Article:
“The Future We Want Includes Culture” campaign has set a new global agenda for culture by gathering and presenting – for the first time ever in a unified way – the voices of peoples and civil society on the importance of culture in sustainable development. A global initiative such as this will continue to be necessary, in order to advocate for the inclusion of culture in development frameworks and strategies, operate as a watchdog, raise awareness and bring together local, national and regional perspectives and initiatives.
As a result, campaign members intend to pursue their work in this field in the following manner:
A) We will encourage the inclusion of cultural aspects in National Development Plans, international cooperation mechanisms and other strategies and policies resulting from Transforming Our World. We believe that references to culture should be made both with regard to the specific targets where culture is mentioned in the SDG Outcome Document and elsewhere, inother targets that have an implicit cultural dimension. We strongly believe that participatoryexercises established to implement Transforming Our World should systematically include agents active in the cultural field.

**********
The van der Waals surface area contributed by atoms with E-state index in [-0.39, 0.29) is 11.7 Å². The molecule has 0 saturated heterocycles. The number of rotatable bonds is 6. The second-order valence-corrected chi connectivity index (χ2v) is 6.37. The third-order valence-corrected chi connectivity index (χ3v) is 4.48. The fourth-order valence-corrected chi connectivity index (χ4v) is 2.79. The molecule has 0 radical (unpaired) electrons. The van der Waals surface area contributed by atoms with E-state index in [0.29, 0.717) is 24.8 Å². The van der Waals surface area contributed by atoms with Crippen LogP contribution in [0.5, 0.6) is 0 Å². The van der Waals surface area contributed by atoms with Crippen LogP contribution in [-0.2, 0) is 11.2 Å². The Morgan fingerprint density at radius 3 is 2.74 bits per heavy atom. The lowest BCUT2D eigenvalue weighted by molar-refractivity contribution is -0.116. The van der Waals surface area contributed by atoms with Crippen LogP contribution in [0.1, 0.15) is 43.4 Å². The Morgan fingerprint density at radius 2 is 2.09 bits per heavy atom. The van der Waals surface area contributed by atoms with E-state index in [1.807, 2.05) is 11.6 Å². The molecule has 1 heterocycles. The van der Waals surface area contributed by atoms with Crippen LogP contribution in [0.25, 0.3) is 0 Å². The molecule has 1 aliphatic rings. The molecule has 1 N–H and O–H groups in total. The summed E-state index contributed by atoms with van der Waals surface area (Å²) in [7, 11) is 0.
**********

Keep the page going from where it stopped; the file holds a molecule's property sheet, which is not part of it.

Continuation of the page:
B) We call for the inclusion of truly operational references to culture in the major international conferences where the implications of the SDG framework will be discussed, including the UN Climate Change Conference (COP21, Paris, December 2015) and the UN Conference on Housing and Sustainable Urban Development (Habitat III, Quito, October 2016).
C) We believe that the narrative on culture and sustainable development must be strengthened with evidence-based research and indicators. There is a need for reliable and inclusive indicators to measure the implementation of the culture related targets. We aim to contribute to the design of cultural indicators and a suitable information infrastructure which allows for a better quantitative and qualitative understanding and measurement of the place of culture in sustainable development.